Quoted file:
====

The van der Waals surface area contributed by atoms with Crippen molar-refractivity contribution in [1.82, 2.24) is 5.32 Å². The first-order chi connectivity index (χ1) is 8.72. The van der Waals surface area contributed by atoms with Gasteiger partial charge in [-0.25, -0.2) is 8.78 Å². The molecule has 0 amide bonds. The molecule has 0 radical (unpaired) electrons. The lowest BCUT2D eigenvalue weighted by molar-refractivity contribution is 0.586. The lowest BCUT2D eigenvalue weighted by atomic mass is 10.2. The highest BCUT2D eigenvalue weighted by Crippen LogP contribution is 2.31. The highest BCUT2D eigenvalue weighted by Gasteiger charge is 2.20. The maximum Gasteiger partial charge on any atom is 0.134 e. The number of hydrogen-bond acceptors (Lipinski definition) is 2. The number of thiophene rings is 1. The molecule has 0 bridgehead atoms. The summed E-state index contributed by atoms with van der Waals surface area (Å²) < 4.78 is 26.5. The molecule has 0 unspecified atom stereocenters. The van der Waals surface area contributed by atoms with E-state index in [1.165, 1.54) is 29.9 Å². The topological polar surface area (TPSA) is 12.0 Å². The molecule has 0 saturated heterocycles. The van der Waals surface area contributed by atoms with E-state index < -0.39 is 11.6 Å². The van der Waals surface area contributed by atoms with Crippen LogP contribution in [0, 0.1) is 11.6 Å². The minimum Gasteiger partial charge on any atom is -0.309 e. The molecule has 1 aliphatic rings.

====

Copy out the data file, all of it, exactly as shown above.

The van der Waals surface area contributed by atoms with Crippen molar-refractivity contribution in [1.82, 2.24) is 5.32 Å². The first-order chi connectivity index (χ1) is 8.72. The van der Waals surface area contributed by atoms with Gasteiger partial charge in [-0.25, -0.2) is 8.78 Å². The molecule has 0 amide bonds. The molecule has 0 radical (unpaired) electrons. The lowest BCUT2D eigenvalue weighted by molar-refractivity contribution is 0.586. The lowest BCUT2D eigenvalue weighted by atomic mass is 10.2. The highest BCUT2D eigenvalue weighted by Crippen LogP contribution is 2.31. The highest BCUT2D eigenvalue weighted by Gasteiger charge is 2.20. The maximum Gasteiger partial charge on any atom is 0.134 e. The number of hydrogen-bond acceptors (Lipinski definition) is 2. The number of thiophene rings is 1. The molecule has 0 bridgehead atoms. The summed E-state index contributed by atoms with van der Waals surface area (Å²) < 4.78 is 26.5. The molecule has 0 unspecified atom stereocenters. The van der Waals surface area contributed by atoms with E-state index in [1.165, 1.54) is 29.9 Å². The topological polar surface area (TPSA) is 12.0 Å². The molecule has 0 saturated heterocycles. The van der Waals surface area contributed by atoms with E-state index < -0.39 is 11.6 Å². The van der Waals surface area contributed by atoms with Crippen LogP contribution in [0, 0.1) is 11.6 Å². The minimum Gasteiger partial charge on any atom is -0.309 e. The molecule has 1 aliphatic rings.